November 17, 2020
The new farmers’ bill has left the farmers community in great strife and dismay, with rife protests taking place in states like Punjab, Haryana and Karnataka as of 29th of September 2020. The bill was passed in the parliament by Lok Sabha on 17th September 2020. Approximately 60% of India’s population works in the farming industry, contributing to 18% of India’s GDP. Earlier in June of 2020, 3 farmer bills were introduced as ordinances:
- The Farmers' Produce Trade and Commerce (Promotion and Facilitation) Bill, 2020 will bequeath freedom to farmers and traders to sell and purchase their goods outside registered Agricultural produce market committee(APMC) markets or ‘mandis’ as they are called. This aims to get farmers better prices as there are a myriad number of buyers. This also waives off any kind of market fee, cess or levy on farmers, traders and electronic trading platforms that the state government was previously entitled to.
- The Farmers (Empowerment and Protection) Agreement on Price Assurance and Farm Services Ordinance, 2020 essentially creates a framework for contract farming where an agreement can be reached before the rearing or production of any produce.
- The Essential Commodities (Amendment) Ordinance, 2020 gives the central government rights to regulate the supply of selected foods under ‘extraordinary circumstances’(war, famine, etc), stock limits can be imposed in the event of a steep rise in prices. Lastly, cereals, pulses, oilseeds, edible oils, onion and potato are removed from the list of essential commodities in an attempt to make them lucrative investment opportunities for the private sector and foreign direct investment.
PM Narendra Modi defended his stand by saying “For decades, the Indian farmer was bound by various constraints and bullied by middlemen. The bills passed by Parliament liberate the farmers from such adversities. These bills will add impetus to the efforts to double income of farmers and ensure greater prosperity for them.”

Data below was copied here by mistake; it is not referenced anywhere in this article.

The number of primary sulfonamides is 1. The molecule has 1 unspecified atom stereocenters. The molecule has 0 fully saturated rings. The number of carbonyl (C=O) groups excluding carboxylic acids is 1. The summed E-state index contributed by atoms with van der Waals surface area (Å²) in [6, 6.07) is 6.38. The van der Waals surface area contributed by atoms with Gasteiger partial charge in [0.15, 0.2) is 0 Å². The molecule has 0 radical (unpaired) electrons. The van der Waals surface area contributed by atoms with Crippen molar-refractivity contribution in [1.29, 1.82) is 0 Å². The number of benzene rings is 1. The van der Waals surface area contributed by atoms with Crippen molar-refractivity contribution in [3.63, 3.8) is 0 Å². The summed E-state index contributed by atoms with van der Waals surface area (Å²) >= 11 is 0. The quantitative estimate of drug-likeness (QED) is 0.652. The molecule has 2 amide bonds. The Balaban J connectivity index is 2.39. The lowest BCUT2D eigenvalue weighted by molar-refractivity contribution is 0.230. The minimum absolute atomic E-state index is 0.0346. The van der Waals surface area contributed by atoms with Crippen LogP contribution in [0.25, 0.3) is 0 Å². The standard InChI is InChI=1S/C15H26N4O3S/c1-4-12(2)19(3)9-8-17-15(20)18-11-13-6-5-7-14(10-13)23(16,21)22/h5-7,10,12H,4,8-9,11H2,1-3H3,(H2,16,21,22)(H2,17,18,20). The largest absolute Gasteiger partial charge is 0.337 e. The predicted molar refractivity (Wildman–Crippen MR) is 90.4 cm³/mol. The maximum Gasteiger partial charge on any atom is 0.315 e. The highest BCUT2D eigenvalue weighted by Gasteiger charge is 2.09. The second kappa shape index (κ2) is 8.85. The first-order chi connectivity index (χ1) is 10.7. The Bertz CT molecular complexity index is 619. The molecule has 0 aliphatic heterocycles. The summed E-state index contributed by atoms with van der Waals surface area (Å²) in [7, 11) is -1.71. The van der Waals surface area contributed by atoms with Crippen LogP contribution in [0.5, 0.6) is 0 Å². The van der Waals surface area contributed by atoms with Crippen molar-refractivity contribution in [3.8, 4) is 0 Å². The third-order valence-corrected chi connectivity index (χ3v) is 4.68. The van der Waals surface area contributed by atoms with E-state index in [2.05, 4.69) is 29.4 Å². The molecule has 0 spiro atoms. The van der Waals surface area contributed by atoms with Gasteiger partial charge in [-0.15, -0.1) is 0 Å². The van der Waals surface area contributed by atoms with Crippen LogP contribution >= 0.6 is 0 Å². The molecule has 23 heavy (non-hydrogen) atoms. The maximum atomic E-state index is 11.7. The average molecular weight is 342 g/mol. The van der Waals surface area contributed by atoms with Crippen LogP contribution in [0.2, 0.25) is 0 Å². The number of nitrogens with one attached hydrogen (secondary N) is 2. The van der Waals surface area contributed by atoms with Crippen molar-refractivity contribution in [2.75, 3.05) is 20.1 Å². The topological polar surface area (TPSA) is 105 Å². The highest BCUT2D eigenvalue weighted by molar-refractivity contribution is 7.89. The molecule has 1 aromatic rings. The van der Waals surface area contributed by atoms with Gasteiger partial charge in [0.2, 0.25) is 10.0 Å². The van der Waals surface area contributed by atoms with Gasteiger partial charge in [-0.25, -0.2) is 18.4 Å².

This was just regular politics other than that raises the more salient question: is this bill beneficial for farmers or is it leaving them at the mercy of big corporations?
Interview with Mr Nikhil Daga
FarmX interviewed Mr Nikhil Daga, a pioneer in the field of agro based trading and the CEO of Mira International India PVT.
To summarize Mr Nikhil Daga says the success of the bill is heavily dependent on the implementation of the bill. He also acknowledges the fact that the bill comes with its sets of pros and cons. To rectify these cons Mr Daga says there must be a “price discovery mechanism” as before the bill was imposed the APMC markets had a bidding procedure so farmers were aware of the prices of the market but now they can be exploited by large corporations as farmers don't know the market prices. Mr Nikhil Daga also says that the Minimum Support Price(MSP) isn’t a solution due to the logistical costs incurred. Moreover, MSP is a fixed price so if in a case in point import is cheaper than local prices the MSP will fail making it highly inefficient as it currently doesn't factor in the demand and supply of crops. We also interviewed Mr.Sanjay Pansare in another blog, he also said the same thing that MSP should be dynamic and should change in relation with changes in demand and supply.
To summarize this bill was introduced to help farmers getting a fair price, this waives off mandi taxes allowing farmers to sell their goods on their own, but what this doesn’t consider is bigger cooperation curating contracts with clauses the farmers won't understand clauses, this also means the farmer has to travel long distances to sell his goods and nothing to compare the price offered by bigger corporations.
In our opinion this bill was certainly a step in the right direction but a lackluster execution hindered it. The government should now create an E-portal where all fair prices for the day are written and the farmers can use those prices as references to sell their goods. The government should also educate farmers about the potential ways they could be exploited through clauses in contracts as also mentioned in our farmer illiteracy issue and view.